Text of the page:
Lemon Lily, Custard Lily, Yellow Daylily
Hemerocallis flava

Family: Hemerocallidaceae (hem-er-oh-kal-id-AY-see-ee) (Info)
Genus: Hemerocallis (hem-er-oh-KAL-iss) (Info)
Species: flava (FLA-vuh) (Info)
Hybridized by Linn
Registered or introduced: 1762
Synonym:Hemerocallis lilioasphodelus
» View all varieties of Daylilies
View this plant in a garden

Height:

36-48 in. (90-120 cm)

Spacing:

18-24 in. (45-60 cm)

24-36 in. (60-90 cm)

Hardiness:

USDA Zone 3a: to -39.9 C (-40 F)

USDA Zone 3b: to -37.2 C (-35 F)

USDA Zone 4a: to -34.4 C (-30 F)

USDA Zone 4b: to -31.6 C (-25 F)

USDA Zone 5a: to -28.8 C (-20 F)

USDA Zone 5b: to -26.1 C (-15 F)

USDA Zone 6a: to -23.3 C (-10 F)

USDA Zone 6b: to -20.5 C (-5 F)

USDA Zone 7a: to -17.7 C (0 F)

USDA Zone 7b: to -14.9 C (5 F)

USDA Zone 8a: to -12.2 C (10 F)

USDA Zone 8b: to -9.4 C (15 F)

USDA Zone 9a: to -6.6 C (20 F)

USDA Zone 9b: to -3.8 C (25 F)

Sun Exposure:

Full Sun

Sun to Partial Shade

Soil pH requirements:

6.1 to 6.5 (mildly acidic)

6.6 to 7.5 (neutral)

7.6 to 7.8 (mildly alkaline)

Patent Information:

Non-patented

Propagation Methods:

By dividing the rootball

Bloom Time:

Early midseason (EM)

Midseason (M)

Flower Size:

Large (more than 4.5" diameter)

Blooming Habit:

Nocturnal (noc.)

Flower Type:

Single

Bloom Color:

Bright Yellow

Color Patterns:

Self

Flower Fragrance:

Slightly Fragrant

Foliage Habit:

Dormant (dor.)

Ploidy:

Diploid

Awards (if applicable):

Unknown - Tell us

Regional

This plant has been said to grow in the following regions:

Glen Avon, California

Ocean View, Delaware

Braselton, Georgia

Cordele, Georgia

Wrens, Georgia

Waterman, Illinois

Macy, Indiana

Hanson, Kentucky

Salvisa, Kentucky

Elm Grove, Louisiana

Lisbon, Maine

Raymond, Maine

Beverly, Massachusetts

Ann Arbor, Michigan

Dearborn Heights, Michigan

Owosso, Michigan

Pinconning, Michigan

Scottville, Michigan

Troy, Missouri

Polson, Montana

Freehold, New Jersey

Metuchen, New Jersey

Fleischmanns, New York

Verona, New York

Bucyrus, Ohio

Glouster, Ohio

Hamilton, Ohio

Nashport, Ohio

Sherwood, Oregon

Osceola, Pennsylvania

Laurens, South Carolina

North Augusta, South Carolina

East Dover, Vermont

Kalama, Washington

La Conner, Washington

Ellsworth, Wisconsin

Oconomowoc, Wisconsin

show all

Gardeners' Notes:

8
positives
2
neutrals
0
negatives
RatingContent
Neutral

On May 25, 2013, DebbieDooJ from Verona, NY wrote:

I had a very large patch of lemon lilies in my front yard. They had multiplied very well up until last spring when they failed to come up! They have also failed to come up again this year. What could have happened to them?? They are about 12-14 feet from the road. Could they have been killed by salt being scooped from the road by a snowplow? Thank you for your help!!

Positive

On Dec 3, 2009, OldHouseGardens from Ann Arbor, MI wrote:

The true lemon lily, H. lilioasphodelus, formerly H. flava, is a treasure -- slender, graceful, very early-blooming, and fragrant -- but it doesn't have the great vigor of the old orange daylily and most modern daylilies. "Linnn 1762" means it was named by Linnaeus in 1762, but it dates back to at least 1570 in gardens.

Positive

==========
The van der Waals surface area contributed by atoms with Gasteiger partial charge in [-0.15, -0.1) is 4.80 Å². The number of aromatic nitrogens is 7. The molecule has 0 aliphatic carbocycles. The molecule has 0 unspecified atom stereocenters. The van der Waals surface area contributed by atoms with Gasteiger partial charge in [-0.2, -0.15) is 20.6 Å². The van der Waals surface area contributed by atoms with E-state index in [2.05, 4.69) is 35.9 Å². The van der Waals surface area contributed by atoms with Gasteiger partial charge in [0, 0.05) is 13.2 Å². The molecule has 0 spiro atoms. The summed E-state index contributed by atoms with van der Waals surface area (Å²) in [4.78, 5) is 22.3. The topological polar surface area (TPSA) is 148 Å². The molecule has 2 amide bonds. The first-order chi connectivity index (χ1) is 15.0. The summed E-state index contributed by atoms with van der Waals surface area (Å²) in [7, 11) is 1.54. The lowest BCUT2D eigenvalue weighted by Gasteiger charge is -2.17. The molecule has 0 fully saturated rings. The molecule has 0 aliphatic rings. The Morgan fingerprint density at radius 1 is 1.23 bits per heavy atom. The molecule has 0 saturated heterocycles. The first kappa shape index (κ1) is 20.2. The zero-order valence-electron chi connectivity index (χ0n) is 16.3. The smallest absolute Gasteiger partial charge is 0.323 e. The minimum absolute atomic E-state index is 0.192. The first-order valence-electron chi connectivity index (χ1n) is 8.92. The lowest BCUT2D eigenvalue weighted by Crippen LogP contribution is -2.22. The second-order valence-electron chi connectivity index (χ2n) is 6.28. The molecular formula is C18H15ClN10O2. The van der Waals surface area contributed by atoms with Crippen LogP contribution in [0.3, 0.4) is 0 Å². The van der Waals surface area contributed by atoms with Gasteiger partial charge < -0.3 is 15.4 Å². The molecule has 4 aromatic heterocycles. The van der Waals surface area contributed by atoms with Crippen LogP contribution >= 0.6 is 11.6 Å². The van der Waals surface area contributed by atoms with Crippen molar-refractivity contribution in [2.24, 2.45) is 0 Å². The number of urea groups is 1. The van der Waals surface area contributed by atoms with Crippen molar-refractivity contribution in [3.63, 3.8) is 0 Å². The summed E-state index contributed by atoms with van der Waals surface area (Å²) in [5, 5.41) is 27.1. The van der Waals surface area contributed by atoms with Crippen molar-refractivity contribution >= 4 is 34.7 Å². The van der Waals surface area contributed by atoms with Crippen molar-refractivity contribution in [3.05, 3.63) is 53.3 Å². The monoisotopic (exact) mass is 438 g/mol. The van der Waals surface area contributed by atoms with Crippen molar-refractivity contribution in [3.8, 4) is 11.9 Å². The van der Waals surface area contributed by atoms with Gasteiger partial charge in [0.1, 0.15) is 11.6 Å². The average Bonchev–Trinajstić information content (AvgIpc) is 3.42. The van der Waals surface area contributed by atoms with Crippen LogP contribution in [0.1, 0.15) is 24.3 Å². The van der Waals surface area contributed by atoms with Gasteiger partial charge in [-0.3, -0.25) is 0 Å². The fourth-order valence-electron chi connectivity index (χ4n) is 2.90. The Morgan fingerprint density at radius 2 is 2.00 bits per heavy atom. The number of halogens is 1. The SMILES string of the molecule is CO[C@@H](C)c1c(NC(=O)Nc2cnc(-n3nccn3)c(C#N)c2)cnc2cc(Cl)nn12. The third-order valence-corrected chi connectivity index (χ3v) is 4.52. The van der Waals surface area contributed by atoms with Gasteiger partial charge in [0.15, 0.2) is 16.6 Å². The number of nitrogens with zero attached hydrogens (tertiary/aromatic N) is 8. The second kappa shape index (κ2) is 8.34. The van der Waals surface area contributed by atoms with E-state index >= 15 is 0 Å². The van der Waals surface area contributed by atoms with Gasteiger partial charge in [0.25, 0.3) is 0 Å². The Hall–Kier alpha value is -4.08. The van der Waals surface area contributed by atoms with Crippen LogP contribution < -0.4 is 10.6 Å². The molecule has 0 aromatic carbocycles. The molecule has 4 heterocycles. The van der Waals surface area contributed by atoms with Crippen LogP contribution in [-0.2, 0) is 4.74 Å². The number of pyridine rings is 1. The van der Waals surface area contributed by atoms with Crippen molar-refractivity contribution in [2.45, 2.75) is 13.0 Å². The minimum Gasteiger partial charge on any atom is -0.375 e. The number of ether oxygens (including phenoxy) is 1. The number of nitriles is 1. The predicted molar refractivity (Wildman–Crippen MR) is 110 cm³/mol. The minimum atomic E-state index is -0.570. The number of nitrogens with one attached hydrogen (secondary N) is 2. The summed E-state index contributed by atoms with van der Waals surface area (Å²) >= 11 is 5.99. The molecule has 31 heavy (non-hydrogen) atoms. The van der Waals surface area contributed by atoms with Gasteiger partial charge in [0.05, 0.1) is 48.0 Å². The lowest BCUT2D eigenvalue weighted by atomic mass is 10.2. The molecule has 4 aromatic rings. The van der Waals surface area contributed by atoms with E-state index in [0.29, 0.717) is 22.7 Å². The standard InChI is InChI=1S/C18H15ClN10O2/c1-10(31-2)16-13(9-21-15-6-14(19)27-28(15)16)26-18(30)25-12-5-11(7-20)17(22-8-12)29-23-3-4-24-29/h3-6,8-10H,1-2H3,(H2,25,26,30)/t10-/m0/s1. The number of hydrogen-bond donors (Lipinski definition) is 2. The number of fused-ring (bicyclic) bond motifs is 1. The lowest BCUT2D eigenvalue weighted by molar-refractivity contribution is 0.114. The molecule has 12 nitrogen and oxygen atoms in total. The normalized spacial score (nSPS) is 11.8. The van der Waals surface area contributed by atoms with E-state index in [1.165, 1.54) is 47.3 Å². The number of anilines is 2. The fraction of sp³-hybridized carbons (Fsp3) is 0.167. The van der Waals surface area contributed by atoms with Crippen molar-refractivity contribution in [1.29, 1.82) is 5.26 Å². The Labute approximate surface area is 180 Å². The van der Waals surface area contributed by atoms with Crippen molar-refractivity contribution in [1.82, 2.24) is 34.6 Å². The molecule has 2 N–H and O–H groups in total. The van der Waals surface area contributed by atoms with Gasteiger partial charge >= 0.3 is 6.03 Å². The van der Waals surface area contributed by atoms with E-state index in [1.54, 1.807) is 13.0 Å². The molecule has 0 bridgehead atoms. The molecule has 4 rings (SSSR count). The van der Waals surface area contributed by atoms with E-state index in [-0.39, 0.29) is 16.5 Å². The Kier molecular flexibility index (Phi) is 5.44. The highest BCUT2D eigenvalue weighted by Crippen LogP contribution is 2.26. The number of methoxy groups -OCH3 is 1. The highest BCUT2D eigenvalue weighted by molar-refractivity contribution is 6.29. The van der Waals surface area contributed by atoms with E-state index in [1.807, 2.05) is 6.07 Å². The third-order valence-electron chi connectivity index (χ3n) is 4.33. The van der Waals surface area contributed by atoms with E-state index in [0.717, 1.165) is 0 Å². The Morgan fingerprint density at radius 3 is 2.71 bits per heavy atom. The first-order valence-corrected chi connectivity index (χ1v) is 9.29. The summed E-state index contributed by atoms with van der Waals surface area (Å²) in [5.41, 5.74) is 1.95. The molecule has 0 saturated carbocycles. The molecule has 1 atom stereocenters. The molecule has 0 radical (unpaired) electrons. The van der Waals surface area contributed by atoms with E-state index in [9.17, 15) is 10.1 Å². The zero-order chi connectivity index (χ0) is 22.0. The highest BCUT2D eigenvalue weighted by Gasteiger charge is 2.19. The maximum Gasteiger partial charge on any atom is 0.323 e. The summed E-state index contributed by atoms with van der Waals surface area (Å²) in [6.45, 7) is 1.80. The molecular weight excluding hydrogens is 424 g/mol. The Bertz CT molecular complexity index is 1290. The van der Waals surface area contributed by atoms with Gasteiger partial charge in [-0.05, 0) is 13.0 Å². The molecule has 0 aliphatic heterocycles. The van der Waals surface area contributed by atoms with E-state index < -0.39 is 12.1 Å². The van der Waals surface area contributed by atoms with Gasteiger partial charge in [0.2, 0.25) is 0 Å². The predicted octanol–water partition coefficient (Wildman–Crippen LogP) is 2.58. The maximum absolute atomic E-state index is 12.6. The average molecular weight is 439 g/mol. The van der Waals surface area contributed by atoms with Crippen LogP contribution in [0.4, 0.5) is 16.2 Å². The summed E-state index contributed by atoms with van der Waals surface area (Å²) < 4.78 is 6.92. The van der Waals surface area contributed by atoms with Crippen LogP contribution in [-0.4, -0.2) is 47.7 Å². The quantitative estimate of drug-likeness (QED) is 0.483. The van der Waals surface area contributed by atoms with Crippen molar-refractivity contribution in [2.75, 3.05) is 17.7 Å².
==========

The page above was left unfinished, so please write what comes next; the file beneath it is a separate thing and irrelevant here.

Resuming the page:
On May 18, 2007, hyer1972 from Weston, WV (Zone 6b) wrote:

Found info on this Hemerocallis!
Hybridizer - Linn 1762
one of the very first daylillies to be registered on the AHS site!

Positive

On Apr 21, 2006, berrygirl from Braselton, GA (Zone 7b) wrote:

This is my first daylily to bloom each Spring. It just opened 2 blooms today. At lunch they were closed and a few hours later they were opened- amazing!! I love the smell and they are absolutely fool-proof plants and so care-free. Mine are beginning to multiply this year.

Positive

On Mar 14, 2006, SW_gardener from (Zone 6a) wrote:

This daylily has a lovely scent and and clear lemon colour.
Grows well in sun or part shade. Flowers early summer.

Positive

On Feb 5, 2006, rutholive from Tonasket, WA (Zone 5a) wrote:

I have grown this particular hemerocallis for at least 50 years. Always very early, very fragrant, nice lemon yellow flower. I can't find it listed in my Hemorcallis Check List for 1893 to July 1, 1957. I do know it was introduced many many years ago. Don't know why it isn't in the checklist. I listed it in my catalog as Lemon Lily, liliasphodelus. Now I worry about what the correct spelling and name for this very fragrant daylily really is. DonnaS

Neutral

On Nov 8, 2004, echoes from South of Winnipeg, MB (Zone 3a) wrote:

Hemerocallis lilioasphodelus syn. flava is a very early blooming species daylily. It's flowers are a light yellow, funnel-shaped, 7- 8 cm long and are sweetly scented. Scapes have 6-9 flowers. Spreads underground. It can be propagated by division or seed (not pollinated with other varieties of daylilies). May be known as an heirloom, but heirloom does not necessarily mean species.

Positive

On Jun 28, 2004, jhyshark from Scottville, MI (Zone 4b) wrote:

One of my favorites of all the old or new lilies. The clear yellow color with no hint of gold is just perfect, and lights up any space.

Positive

On May 23, 2004, Dan_Brown from Elm Grove, LA wrote:

This is one of my first daylilies to bloom and is in full force now and a bit behind is another heirloom orange variety that does well in this area. I dug both of these up from abandoned home sites and they are all in bad need of separating, as are my irises. I enjoy cut daylilies as I have discovered that they will contnue to open in succession if you keep the water fresh and remove the spent blossoms daily. I have never noticed much scent however as mentioned above in these heirloom ones I have.
Blessed, Dan Brown, Elm Grove, LA

Positive

On Jan 17, 2003, Terry from Murfreesboro, TN (Zone 7a) wrote:

A fragrant daylily species, the scent is lemon-y; blooms are clear yellow.